Date of Final Oral Examination (Defense)
Type of Culminating Activity
Master of Arts in History
David Walker, Ph.D.
Jill Gill, Ph.D.
Nick Miller, Ph.D.
First, the Vietnam Syndrome had a significant cultural impact on the American public which altered the U.S. public’s collective cultural view of war from an interventionist to an anti-interventionist stance. Naturally, this shift in public perception influenced U.S. presidents’ foreign and domestic policy decisions from President Gerald Ford to President George H.W. Bush. Second, the Vietnam Syndrome’s anti-interventionist effect challenged the established security of containment policy through military intervention, forcing presidents and their administrations to implement different rhetorical approaches and messages to unshackle, in their view, America from the anti-interventionist effects of the Vietnam Syndrome on foreign policy decisions. Third, as a means to defeat the lasting impacts of the Vietnam Syndrome, the Bush administration and the U.S. military enhanced U.S. domestic policy through a multi-stage propaganda and media censorship campaign to rally public, congressional, and international support for the Persian Gulf War; which, upon America’s victory in the war, established the New World Order and re-established America’s security abroad.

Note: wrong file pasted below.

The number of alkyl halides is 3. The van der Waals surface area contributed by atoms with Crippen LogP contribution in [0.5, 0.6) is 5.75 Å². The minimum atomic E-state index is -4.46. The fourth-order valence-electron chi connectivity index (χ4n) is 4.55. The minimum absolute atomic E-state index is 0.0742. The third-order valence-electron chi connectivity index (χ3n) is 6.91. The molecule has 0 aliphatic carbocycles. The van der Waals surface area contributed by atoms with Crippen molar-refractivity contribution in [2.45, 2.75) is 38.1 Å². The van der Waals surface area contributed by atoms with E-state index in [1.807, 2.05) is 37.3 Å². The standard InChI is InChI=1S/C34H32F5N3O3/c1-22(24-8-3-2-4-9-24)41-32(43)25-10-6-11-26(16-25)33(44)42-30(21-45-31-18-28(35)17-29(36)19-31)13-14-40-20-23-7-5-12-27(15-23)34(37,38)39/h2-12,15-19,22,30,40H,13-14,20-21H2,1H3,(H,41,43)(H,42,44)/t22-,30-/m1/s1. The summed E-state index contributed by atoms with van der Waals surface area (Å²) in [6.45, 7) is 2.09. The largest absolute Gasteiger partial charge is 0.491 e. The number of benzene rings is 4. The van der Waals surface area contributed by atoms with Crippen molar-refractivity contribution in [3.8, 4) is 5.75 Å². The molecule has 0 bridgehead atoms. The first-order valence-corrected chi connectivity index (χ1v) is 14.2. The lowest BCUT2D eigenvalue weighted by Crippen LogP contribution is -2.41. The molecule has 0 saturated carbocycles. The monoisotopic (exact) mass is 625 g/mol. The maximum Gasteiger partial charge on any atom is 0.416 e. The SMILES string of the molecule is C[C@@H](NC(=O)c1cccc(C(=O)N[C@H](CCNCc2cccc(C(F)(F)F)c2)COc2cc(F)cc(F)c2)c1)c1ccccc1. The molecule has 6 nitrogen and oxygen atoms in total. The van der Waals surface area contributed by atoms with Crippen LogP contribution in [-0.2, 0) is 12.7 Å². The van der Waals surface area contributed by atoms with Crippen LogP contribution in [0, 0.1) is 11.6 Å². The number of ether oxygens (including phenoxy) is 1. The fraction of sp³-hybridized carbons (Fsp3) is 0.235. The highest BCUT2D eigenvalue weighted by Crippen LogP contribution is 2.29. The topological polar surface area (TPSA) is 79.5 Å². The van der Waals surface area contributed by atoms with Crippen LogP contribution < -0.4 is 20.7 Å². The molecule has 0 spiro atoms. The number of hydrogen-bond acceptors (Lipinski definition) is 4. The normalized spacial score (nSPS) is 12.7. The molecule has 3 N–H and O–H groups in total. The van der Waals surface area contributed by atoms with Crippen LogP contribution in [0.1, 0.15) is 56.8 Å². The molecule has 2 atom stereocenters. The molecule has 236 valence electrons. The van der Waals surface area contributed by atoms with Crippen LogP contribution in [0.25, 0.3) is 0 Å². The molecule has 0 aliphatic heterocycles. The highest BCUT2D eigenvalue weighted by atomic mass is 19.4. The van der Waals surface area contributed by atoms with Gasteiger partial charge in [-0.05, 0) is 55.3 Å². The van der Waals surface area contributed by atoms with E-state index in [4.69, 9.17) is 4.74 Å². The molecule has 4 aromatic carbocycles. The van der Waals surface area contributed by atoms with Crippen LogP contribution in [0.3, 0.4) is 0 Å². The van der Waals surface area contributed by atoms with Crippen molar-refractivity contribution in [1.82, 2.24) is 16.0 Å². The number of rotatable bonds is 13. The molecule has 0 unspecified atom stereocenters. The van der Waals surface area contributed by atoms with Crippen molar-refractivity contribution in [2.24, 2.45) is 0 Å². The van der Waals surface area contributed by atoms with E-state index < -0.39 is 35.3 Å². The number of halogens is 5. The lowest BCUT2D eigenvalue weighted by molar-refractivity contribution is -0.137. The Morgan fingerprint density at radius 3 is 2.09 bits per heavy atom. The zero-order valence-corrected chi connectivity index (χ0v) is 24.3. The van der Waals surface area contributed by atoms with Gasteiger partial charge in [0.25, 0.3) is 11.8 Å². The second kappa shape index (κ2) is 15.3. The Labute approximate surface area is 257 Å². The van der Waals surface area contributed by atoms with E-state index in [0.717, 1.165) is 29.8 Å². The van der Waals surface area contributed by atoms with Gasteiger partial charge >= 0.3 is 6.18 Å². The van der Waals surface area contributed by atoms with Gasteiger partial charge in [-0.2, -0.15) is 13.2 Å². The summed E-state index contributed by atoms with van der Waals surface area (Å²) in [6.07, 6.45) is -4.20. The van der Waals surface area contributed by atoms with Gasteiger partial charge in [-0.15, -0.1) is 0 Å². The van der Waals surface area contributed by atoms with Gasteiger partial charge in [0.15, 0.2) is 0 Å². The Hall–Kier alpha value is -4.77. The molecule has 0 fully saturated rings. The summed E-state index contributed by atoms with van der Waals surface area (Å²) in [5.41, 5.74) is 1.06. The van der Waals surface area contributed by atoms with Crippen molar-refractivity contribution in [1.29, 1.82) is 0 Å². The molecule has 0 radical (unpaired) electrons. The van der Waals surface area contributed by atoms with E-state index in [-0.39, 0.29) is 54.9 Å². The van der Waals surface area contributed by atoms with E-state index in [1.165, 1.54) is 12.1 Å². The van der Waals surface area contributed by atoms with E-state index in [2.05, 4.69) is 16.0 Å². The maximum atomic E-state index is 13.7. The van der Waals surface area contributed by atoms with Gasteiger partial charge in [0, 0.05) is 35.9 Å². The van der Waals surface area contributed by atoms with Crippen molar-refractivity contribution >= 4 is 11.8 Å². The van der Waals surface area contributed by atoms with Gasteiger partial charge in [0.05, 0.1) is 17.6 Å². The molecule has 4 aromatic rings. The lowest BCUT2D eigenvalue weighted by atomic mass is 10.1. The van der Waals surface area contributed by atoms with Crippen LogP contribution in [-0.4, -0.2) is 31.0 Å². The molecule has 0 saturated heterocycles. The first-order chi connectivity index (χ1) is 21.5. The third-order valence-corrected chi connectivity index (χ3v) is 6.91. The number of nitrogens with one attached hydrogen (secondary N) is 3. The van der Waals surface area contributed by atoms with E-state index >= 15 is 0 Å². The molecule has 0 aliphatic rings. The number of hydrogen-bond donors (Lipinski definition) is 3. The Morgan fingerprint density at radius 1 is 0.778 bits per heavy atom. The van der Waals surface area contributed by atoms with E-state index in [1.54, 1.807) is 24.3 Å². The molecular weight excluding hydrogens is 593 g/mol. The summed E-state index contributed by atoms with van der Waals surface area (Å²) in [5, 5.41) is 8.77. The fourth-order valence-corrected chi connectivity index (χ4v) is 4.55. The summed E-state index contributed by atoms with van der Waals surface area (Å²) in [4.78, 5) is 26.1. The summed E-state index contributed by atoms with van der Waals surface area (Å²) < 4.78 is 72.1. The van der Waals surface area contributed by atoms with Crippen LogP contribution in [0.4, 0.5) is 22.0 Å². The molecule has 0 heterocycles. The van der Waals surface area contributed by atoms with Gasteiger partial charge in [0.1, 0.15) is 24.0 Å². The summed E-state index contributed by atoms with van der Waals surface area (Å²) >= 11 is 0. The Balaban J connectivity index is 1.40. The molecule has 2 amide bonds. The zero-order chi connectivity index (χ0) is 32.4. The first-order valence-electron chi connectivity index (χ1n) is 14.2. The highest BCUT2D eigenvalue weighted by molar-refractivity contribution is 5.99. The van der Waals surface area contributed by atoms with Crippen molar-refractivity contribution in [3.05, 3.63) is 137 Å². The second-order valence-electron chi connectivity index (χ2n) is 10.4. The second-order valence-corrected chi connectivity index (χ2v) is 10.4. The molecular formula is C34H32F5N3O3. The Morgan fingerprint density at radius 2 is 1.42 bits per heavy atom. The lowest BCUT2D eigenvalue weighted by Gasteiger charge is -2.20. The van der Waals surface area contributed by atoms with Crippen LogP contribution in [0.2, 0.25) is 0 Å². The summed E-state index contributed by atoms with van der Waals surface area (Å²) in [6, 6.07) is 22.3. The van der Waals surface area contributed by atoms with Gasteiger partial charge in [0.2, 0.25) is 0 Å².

Giovannini, Kyle, "The Vietnam Syndrome and Its Effects on the U.S. Public and Foreign and Domestic Policy Decisions During the Post-Vietnam Era Between 1975-1991" (2020). Boise State University Theses and Dissertations. 1698.